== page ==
Glee, don’t make me stop believing

I love Glee.  I’m not ashamed and can admit it freely.  However, when 6the show began an adoption storyline, I groaned inwardly.  It is so rare for a show to do adoption well, and Glee is no exception.  The main adoption story revolves around 16 year old Rachel, one of the main characters.  She is being raised by a gay male couple and knows very little about her birth mother.  Her birth mother winds up being the coach of Vocal Adrenaline, the main rival of Rachel’s glee club.  The two meet and share some heartfelt moments, but Rachel’s birthmother has a hard time with the reunion.  She keeps saying, “I missed my chance with you” and “you are all grown up.”

This constant refrain rubs me wrong on SO many levels.  First off, a teenager is not an adult.   Do you remember being 16?  Although I was hesitant to admit it, I needed my parents just as much as I did when I was 1.  I needed people in my corner, who could tell me that when my day sucked, that didn’t mean my life sucked.  I needed people who loved me, flaws and all, and could both hold me tight and let me go.  I needed people who could tell me where I came from and where they hoped I would wind up.

Over 90% of orphans in the world are above the age of five.  They are not sweet little babies.  They come with trauma, opinions, and stinky feet.  The Glee storyline implied to me that somehow these children are less worthy, they have missed their chance.  I am overly sensitive to it, I know, but in so many ways these children are taught that they are less, and Glee just reiterated it.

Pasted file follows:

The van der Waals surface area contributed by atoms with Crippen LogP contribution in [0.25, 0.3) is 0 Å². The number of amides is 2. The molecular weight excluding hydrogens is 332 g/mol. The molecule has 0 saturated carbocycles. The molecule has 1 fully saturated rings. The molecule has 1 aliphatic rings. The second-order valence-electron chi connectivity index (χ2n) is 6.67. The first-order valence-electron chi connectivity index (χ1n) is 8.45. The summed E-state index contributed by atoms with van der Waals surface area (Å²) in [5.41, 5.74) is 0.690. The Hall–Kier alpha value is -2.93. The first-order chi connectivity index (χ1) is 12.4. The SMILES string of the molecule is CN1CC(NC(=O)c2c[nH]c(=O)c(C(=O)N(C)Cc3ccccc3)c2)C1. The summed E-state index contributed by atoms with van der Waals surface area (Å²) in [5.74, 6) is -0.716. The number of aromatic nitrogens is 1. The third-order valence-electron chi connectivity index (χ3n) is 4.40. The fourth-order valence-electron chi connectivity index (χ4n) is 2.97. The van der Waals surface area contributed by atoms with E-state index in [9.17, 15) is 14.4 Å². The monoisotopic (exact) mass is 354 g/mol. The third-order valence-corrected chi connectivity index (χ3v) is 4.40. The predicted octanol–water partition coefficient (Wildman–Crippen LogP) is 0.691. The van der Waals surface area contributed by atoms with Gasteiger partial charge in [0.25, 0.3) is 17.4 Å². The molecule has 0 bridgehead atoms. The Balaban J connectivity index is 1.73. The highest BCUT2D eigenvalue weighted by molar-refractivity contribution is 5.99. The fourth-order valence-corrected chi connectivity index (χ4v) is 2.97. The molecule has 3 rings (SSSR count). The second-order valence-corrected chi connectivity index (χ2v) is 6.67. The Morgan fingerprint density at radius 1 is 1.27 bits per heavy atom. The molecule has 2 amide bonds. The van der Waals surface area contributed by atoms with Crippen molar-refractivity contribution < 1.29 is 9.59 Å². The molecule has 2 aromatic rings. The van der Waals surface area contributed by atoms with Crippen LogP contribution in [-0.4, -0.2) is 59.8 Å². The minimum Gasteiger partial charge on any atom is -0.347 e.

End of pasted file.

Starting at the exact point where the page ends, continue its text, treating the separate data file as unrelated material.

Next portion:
It is easy to look at a baby and understand how much he needs a parent.

But the eight year old sitting next to him and the fifteen year old standing right there need a parent just as much.  Yes, older children are going to come with stories you will not know and memories you will not share.   With any luck, people will have loved your children before you did.  That does not mean that you have missed your chance.  That does not mean you should not consider the impact that you can have on an older child’s life or the impact she can have on yours.  Being a parent is not about a child who meets your needs, it is about meeting a child where he is and helping him to become a healthy adult.

I have adopted five children, three of whom were not babies.  I didn’t teach them to walk, but I get to give them direction.  I did not teach them to talk, but I get to help them speak up for themselves.  I was not the first person to love them and I won’t be the last, but I did NOT miss my chance because I missed out on changing diapers or watching first teeth erupt.  I am still their mother, for better and for worse.  I share that title with others, but that doesn’t diminish its power.  A child is never beyond needing love.  Glee, you missed the boat.